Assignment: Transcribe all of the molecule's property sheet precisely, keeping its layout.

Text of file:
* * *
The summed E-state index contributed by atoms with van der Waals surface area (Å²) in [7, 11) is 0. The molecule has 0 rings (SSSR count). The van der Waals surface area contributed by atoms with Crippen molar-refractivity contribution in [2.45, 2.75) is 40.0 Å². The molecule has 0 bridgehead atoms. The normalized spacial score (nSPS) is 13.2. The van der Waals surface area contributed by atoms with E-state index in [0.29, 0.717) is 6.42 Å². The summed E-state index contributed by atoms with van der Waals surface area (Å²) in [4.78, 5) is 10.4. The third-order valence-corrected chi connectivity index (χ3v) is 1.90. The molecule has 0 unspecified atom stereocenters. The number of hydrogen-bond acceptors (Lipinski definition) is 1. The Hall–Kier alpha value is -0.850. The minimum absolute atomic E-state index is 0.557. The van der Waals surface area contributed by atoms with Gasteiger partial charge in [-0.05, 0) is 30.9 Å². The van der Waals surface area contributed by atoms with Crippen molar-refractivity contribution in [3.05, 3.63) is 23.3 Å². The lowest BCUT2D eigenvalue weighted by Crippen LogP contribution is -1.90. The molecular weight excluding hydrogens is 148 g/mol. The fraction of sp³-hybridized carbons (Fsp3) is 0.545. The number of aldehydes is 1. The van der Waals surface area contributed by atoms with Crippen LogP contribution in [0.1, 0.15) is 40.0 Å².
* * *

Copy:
The summed E-state index contributed by atoms with van der Waals surface area (Å²) in [7, 11) is 0. The molecule has 0 rings (SSSR count). The van der Waals surface area contributed by atoms with Crippen molar-refractivity contribution in [2.45, 2.75) is 40.0 Å². The molecule has 0 bridgehead atoms. The normalized spacial score (nSPS) is 13.2. The van der Waals surface area contributed by atoms with E-state index in [0.29, 0.717) is 6.42 Å². The summed E-state index contributed by atoms with van der Waals surface area (Å²) in [4.78, 5) is 10.4. The third-order valence-corrected chi connectivity index (χ3v) is 1.90. The molecule has 0 unspecified atom stereocenters. The number of hydrogen-bond acceptors (Lipinski definition) is 1. The Hall–Kier alpha value is -0.850. The minimum absolute atomic E-state index is 0.557. The van der Waals surface area contributed by atoms with Gasteiger partial charge in [-0.05, 0) is 30.9 Å². The van der Waals surface area contributed by atoms with Crippen molar-refractivity contribution in [3.05, 3.63) is 23.3 Å². The lowest BCUT2D eigenvalue weighted by Crippen LogP contribution is -1.90. The molecular weight excluding hydrogens is 148 g/mol. The fraction of sp³-hybridized carbons (Fsp3) is 0.545. The number of aldehydes is 1. The van der Waals surface area contributed by atoms with Crippen LogP contribution in [0.1, 0.15) is 40.0 Å².